Every other year I teach a painting workshop on a farm, near Florence in the Tuscan countryside. The farm makes its own organic olive oil, chianti and grappa. Its young owners and a mutual friend, Carla, cook for us most evenings. Would you like to join me?
If you are interested visit Classes to sign up.
Apart from these evenings of wine and conversation with, maybe, a short passage of Vasari, or Dante we explore Florence and other towns. I lived in Florence for nearly two years after the biblical flood of November 1966. I was Head of Outdoor Restoration for the Uffizi Gallery so I am very familiar with Italian culture.
And, yes we paint. Even beginners bring home something of which they are proud.
More important: the act of painting encourages an observation that changes and deepens our experience.
In 2007 several of us painted an abandoned farmhouse. It was typical of the farmhouses throughout Tuscany in the sixties. In those days these were thriving operations. Large families, oxen and other animals, market gardens, orchards as well as grapes and olives. Now they have mostly been turned into fancy homes. This one remained in its original condition and prompted some interesting conversations with locals. I cite one below:
August 30, 2007
Today another visitor stopped on a motorbike called Stefano - a gracious young man.
“Compliments! Especially for your colors that truly reflect reality…If I listen it seems to me that this traditional house tells the story of the generations who lived here. The seasons. The war passed right through here, you know.”
We talked about the economy that is weak in Italy when he introduced me to a new Tuscan phrase ‘to extend the broth’ (allungare il brodo). Talking about the thirty percent of Americans who cannot pay their debts, he explained that in Italy if a person couldn’t pay:
“The creditors take everything and don’t give any further credit. I understand that in the United States, on the other hand, they ‘extend the broth’. But it seems to me that you can only ‘extend the broth’ for so long because in the end it won’t be broth anymore.”
These words of Stefano seem prophetic today.
But before you are bummed out by thoughts of our looming depression and the loss of traditional agriculture in Tuscany consider this other conversation I had in Florence in Piazza Santo Spirito:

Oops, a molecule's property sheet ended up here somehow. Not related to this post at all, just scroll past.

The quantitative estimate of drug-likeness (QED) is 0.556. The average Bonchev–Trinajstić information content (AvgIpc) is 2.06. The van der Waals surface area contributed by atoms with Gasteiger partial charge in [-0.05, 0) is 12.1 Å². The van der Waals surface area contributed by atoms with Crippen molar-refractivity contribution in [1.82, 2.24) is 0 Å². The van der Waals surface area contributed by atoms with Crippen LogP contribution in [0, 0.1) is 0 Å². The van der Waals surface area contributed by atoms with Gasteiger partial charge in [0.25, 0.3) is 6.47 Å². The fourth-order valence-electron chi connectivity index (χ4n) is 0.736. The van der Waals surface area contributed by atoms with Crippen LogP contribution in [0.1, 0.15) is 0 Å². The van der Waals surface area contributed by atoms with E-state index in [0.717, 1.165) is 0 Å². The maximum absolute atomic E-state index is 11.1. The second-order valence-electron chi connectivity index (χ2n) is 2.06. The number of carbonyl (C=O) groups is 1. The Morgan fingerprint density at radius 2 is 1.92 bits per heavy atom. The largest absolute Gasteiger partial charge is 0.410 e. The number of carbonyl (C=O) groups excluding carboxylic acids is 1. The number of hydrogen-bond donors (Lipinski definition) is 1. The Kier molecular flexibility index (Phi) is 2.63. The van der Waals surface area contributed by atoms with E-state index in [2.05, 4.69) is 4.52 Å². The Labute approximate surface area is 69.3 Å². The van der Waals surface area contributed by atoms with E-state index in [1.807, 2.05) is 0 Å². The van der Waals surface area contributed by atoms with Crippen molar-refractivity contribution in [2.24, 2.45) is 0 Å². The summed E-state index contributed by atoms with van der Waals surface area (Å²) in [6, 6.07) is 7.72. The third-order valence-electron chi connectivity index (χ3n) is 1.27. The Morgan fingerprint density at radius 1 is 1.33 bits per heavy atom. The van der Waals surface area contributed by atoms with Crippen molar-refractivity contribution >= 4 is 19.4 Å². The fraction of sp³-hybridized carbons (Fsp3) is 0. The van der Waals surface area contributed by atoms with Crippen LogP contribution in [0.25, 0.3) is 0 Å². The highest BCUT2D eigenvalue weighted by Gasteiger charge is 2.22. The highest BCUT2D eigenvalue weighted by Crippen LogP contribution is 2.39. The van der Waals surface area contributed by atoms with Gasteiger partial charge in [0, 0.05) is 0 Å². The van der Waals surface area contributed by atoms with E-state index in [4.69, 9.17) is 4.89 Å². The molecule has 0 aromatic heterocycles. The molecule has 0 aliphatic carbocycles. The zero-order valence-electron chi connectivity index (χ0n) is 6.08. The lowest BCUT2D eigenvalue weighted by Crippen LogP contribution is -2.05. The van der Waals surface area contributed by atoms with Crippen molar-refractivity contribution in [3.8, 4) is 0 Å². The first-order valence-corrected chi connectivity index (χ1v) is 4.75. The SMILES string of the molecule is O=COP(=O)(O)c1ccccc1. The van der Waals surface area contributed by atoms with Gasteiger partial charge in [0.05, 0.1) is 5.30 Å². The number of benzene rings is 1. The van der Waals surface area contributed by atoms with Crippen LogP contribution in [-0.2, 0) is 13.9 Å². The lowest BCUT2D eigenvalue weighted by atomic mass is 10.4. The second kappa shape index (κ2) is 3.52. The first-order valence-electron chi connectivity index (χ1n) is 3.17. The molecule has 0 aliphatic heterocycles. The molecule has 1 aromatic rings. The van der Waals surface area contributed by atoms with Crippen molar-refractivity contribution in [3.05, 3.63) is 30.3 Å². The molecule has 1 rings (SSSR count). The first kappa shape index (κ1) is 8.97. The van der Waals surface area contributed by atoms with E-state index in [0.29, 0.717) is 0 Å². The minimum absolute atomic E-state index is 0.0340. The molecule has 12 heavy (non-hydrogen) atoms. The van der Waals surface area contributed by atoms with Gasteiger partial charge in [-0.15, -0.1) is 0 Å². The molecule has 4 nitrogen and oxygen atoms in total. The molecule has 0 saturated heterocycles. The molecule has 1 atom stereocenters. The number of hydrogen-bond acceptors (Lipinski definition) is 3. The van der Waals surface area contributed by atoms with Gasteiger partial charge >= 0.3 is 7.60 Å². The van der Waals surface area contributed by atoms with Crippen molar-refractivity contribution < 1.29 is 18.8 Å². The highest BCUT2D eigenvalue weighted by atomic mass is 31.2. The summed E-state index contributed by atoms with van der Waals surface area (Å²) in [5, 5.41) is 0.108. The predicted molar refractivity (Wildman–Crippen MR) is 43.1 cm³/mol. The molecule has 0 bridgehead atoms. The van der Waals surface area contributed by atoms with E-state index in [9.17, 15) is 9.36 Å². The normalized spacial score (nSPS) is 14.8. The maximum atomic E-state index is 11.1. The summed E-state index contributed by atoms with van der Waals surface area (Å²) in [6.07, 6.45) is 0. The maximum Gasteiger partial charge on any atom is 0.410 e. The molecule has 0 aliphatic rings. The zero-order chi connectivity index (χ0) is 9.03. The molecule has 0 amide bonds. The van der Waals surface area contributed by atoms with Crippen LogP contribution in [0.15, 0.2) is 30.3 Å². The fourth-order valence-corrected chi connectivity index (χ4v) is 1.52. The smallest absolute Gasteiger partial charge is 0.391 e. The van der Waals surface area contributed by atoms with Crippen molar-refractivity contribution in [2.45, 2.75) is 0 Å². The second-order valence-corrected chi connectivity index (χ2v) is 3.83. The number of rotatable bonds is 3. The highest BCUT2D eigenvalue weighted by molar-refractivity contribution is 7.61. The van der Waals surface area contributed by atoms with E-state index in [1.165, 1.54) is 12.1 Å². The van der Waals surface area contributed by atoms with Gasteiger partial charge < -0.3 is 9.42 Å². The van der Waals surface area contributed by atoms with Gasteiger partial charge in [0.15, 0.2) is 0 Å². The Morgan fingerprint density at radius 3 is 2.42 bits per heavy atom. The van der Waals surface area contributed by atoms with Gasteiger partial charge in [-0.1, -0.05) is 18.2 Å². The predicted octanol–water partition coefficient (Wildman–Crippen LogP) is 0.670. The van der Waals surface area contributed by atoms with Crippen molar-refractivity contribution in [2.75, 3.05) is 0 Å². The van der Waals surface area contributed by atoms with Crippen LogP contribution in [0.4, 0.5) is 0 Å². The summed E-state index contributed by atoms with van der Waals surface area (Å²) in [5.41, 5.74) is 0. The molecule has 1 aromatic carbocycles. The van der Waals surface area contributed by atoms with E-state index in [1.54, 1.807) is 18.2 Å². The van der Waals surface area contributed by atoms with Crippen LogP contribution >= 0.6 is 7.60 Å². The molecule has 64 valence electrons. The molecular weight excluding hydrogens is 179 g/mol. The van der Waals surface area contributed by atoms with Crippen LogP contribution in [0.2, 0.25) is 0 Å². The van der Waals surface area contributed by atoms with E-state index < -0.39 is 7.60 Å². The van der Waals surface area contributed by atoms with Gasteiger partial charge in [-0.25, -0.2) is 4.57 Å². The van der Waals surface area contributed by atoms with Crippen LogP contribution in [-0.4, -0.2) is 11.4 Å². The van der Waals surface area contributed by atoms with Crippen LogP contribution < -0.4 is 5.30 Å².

August 14, 2007
My friend, Carla, introduced me to an ‘aperitivo’ in the piazza. If someone buys a drink for three or four euros he has the right to take the food, simple but delicious, that is available. Every night there is a crowd of young Florentines here.
Today I met Lucca while I was eating at the ‘aperitivo’ a fascinating Florentine of around forty who talks rapidly accompanying all his words with gestures. He says that the Florentines have lost the greater part of the center of Florence to the tourists and merchants.
“Here in San Frediano there remains a vestige of the spirit of the old city. However, not even here remain many of the artisans of years past. One needs to go to certain neighborhoods in the periphery of the city or even further out to the small towns to find them. In those places there are people and collectives who want to create quality products in a calm environment. They work outside the global market and for this reason they can offer the products at low prices to the community. When the global market collapses, perhaps these groups can take over. I also have faith in the intuition of the youth. They’re great.”
Artisans working outside the global economy, the 'slow food' movement, 'agriturismos' like the one we visit where a new generation can afford to continue farming: all these are indications that Italy, at the grassroots, is turning away from the consumer model that it has pursued, in its infatuation with everything American, since the last world war.
Those of you who have read this far might be interested in viewing my illustrated, bilingual book "Due Mesi in Italia e Istria, Two Months in Italy" online at lulu.com